"We Are The Sum Total Of Our Experiences"

I read this article that was shared by an acquaintance on Facebook earlier today and it resonated so deeply with me that I knew I had to put it up here: 


You can click on the link above to read the whole article but I thought I'd reproduce the parts which I really liked:
There's a very logical assumption that most people make when spending their money: that because a physical object will last longer, it will make us happier for a longer time than a one-off experience like a concert or vacation. According to recent research, it turns out that assumption is completely wrong. "One of the enemies of happiness is adaptation," says Dr. Thomas Gilovich, a psychology professor at Cornell University who has been studying the question of money and happiness for over two decades. "We buy things to make us happy, and we succeed. But only for a while. New things are exciting to us at first, but then we adapt to them."

It's counter-intuitive that something like a physical object that you can keep for a long time doesn't keep you as happy as long as a once-and-done experience does. Ironically, the fact that a material thing is ever present works against it, making it easier to adapt to. It fades into the background and becomes part of the new normal. But while the happiness from material purchases diminishes over time, experiences become an ingrained part of our identity. "Our experiences are a bigger part of ourselves than our material goods," says Gilovich. "You can really like your material stuff. You can even think that part of your identity is connected to those things, but nonetheless they remain separate from you. In contrast, your experiences really are part of you. We are the sum total of our experiences.

Another reason is that shared experiences connect us more to other people than shared consumption. You're much more likely to feel connected to someone you took a vacation with in Bogotá than someone who also happens to have bought a 4K TV"We consume experiences directly with other people," says Gilovich. "And after they're gone, they're part of the stories that we tell to one another." And even if someone wasn't with you when you had a particular experience, you're much more likely to bond over both having hiked the Appalachian Trail or seeing the same show than you are over both owning Fitbits.

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I have always been more of an "experience" kind of girl; I fret over pros and cons and go through multiple levels of research and internal debate before I can bring myself to buy material things like bags and shoes, but I have no qualms paying good dollars for films, concerts and theater plays and (of course) the best experience of them all... holidays.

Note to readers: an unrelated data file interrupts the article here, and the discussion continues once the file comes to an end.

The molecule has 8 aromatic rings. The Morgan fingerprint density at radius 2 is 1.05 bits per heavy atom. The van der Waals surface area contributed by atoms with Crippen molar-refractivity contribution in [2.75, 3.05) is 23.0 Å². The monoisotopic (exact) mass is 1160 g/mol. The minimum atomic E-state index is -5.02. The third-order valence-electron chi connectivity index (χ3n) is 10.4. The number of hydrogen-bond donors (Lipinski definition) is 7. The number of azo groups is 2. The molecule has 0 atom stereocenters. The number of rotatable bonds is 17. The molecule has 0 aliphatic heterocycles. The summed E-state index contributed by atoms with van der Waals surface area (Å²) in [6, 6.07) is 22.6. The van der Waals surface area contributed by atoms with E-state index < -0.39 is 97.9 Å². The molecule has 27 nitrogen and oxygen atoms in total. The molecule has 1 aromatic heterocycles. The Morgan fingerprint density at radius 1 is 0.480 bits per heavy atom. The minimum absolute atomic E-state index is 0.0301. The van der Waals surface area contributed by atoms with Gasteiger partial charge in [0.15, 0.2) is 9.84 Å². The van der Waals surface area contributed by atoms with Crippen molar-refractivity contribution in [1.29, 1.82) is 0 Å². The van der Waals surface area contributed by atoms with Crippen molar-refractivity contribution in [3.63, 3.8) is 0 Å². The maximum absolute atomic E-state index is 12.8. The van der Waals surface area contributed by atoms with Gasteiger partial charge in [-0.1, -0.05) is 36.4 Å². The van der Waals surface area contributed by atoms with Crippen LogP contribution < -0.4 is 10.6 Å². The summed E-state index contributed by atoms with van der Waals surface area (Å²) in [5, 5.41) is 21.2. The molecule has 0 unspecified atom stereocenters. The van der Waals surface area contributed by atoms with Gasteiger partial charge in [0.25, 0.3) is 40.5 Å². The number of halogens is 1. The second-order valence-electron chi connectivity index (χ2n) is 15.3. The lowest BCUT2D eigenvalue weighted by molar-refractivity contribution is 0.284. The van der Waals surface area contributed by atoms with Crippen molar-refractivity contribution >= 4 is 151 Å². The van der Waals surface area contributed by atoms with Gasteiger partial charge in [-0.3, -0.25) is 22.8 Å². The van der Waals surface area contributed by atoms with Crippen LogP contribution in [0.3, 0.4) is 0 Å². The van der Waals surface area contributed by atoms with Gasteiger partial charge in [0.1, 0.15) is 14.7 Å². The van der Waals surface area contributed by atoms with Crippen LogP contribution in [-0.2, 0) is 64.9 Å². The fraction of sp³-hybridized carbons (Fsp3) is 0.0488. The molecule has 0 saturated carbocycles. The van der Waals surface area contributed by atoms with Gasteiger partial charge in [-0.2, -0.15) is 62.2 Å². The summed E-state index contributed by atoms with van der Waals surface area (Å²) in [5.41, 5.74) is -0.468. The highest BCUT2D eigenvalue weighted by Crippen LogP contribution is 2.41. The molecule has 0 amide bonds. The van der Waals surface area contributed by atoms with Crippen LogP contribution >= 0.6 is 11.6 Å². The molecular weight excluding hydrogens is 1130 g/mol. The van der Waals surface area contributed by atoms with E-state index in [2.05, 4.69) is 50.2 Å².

Saliheen and I have had questions which translate to this same sentiment: "Why do you spend so much on travelling? Why not spend that money on something that you can touch and keep or invest your money so it can multiply?" It frustrates us a little when we don't know how to explain to doubters that the whole experience of discovering how others live in their part of the world, learning their quirks and their histories, sampling diverse flavours of various cuisines, and immersing ourselves in different cultures is what we're after (and why) - and no amount of material goods or investment plans can ever enrich us, educate us and enlighten us as much as travelling does.

We truly believe that the memories and the knowledge that we gain after our travels is worth every single cent - why is that so difficult to comprehend? Kan aku sampai terbukak aku punya poem. (Of course I should probably point out that at the end of the day, how we choose to spend our own money is really not anyone's business) 

4 comments

  1. I used to get a lot of these detractors questioning me when I was single and blowing off a substantial part of my savings on holidays. One way to look at it is, I want to travel when I'm young and healthy, can queue for hours for donuts instead of freezing my butt off when I'm 60-smth, retired and can barely walk a mile. Come to think of it, I would rather be 60-smth, retired and telling people stories of my travels rather than trying to recall where I placed that goddamn Chanel bag.

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  2. I for one have the same exact sentiments. I will dwell and ponder a long time to get bags and shoes, etc but I have no problem committing to a holiday/trip anytime. These are memories that'll forever be etched. :)

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    1. High five! I really don't mind wearing the same shit over and over again, as long as it means the saved monies can go towards my vacations and every other experiences! <3

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